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Education Reporter

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Suppressed History: Obliterating Politically Correct Orthodoxies, B. Forrest Clayton, Armistead Publishing, 2004, 156 pp., $19.95.

This book practically shouts "right-wing wacko and proud of it!" Readers with a healthy tolerance for polemical prose will be rewarded with some surprising, stubborn facts assembled by a former history teacher fed up with the suppression of politically incorrect history.

Did you know that General Custer, maligned for fighting Indians, was a great hero of the Battle of Gettysburg? Or that the revisionist view that Davy Crockett did not die heroically defending the Alamo is based on a probably forged diary of a Mexican officer who had a motive to lie? Or that Charles Darwin was a racist greatly admired by Marx, Stalin and Hitler, and the full name of his most famous book is On the Origin of Species by Means of Natural Selection or the Preservation of Favoured Races in the Struggle for Life? Or that the oldest human bones found in North and South America are Caucasoid and African, not American Indian?

Clayton assails other liberal articles of faith with inconvenient evidence, such as women in combat, environmentalist doomsday scenarios, macroevolution and pacific Islam. Readers of the Education Reporter will appreciate the following quote from a Chinese paleontologist: "In China we can criticize Darwin but not the government. In America you can criticize the government but not Darwin."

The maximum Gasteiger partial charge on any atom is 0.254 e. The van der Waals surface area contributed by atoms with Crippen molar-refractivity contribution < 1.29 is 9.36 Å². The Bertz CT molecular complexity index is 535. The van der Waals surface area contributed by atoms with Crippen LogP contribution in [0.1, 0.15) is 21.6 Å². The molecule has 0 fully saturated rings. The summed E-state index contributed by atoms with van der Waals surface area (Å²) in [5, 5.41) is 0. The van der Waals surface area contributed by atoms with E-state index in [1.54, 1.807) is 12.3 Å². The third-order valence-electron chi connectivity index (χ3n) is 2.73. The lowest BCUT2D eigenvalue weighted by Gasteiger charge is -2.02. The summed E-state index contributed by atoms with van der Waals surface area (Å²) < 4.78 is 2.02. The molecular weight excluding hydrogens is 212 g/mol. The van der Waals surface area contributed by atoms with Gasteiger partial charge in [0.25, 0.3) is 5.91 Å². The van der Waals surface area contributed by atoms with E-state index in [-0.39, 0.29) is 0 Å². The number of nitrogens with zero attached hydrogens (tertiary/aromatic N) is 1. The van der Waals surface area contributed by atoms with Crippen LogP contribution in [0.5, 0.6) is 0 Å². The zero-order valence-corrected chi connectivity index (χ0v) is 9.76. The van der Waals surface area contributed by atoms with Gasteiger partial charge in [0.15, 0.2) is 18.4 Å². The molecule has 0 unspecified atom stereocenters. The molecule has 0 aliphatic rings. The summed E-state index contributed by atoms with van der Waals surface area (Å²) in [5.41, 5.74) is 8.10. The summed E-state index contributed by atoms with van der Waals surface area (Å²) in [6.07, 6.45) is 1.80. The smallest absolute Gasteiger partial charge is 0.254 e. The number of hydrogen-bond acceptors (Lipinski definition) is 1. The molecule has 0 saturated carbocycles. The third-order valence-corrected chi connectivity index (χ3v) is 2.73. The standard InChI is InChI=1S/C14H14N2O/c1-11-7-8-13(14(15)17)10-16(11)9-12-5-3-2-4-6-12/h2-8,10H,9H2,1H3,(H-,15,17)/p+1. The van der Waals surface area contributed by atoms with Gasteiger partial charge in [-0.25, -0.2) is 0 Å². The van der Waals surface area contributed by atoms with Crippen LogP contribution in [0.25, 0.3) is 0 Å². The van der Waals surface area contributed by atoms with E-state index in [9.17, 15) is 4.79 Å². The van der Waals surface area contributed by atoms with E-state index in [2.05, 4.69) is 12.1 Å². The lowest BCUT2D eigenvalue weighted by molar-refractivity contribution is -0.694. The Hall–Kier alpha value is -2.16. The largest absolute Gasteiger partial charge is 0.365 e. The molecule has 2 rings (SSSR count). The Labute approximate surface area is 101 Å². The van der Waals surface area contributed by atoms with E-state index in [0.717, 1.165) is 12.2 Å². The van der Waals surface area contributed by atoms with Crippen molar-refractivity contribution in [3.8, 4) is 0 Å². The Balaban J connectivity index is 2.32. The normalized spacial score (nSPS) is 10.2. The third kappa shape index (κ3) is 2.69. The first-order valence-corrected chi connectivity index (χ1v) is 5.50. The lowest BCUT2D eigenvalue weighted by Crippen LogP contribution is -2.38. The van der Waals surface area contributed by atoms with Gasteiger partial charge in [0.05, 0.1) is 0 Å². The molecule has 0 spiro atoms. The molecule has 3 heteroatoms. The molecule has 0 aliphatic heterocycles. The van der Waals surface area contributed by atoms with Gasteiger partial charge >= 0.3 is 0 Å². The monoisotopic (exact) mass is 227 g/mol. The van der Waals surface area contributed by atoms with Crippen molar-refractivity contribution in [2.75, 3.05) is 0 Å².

Especially hilarious is the recapitulation of the sorry, underreported Clinton Administration episode of the Kennewick Man, a 9,300-year-old skeleton found in Washington state and deemed so threatening to "native American" activist groups that the federal government, over the protests of scientists, turned the bones over to a tribe for burial in an undisclosed location and then poured 500 tons of dirt, rock and rubble over the discovery site to prevent more such discoveries. "But the media preferred to discuss Lewinsky Woman as opposed to Kennewick Man," quips Clayton.

The book is marred by inadequate editing and the authorís habit of interspersing interesting factoids with loaded statements such as "We must defend these heroes or else the edifice we call our culture will collapse, and then we shall all surely fall into the darkness of the abyss." Nevertheless, the authorís debunking of left-wing shibboleths from a Christian perspective is a valuable service. Edwin Meese III, a former U.S. Attorney General under President Reagan, endorsed the book.

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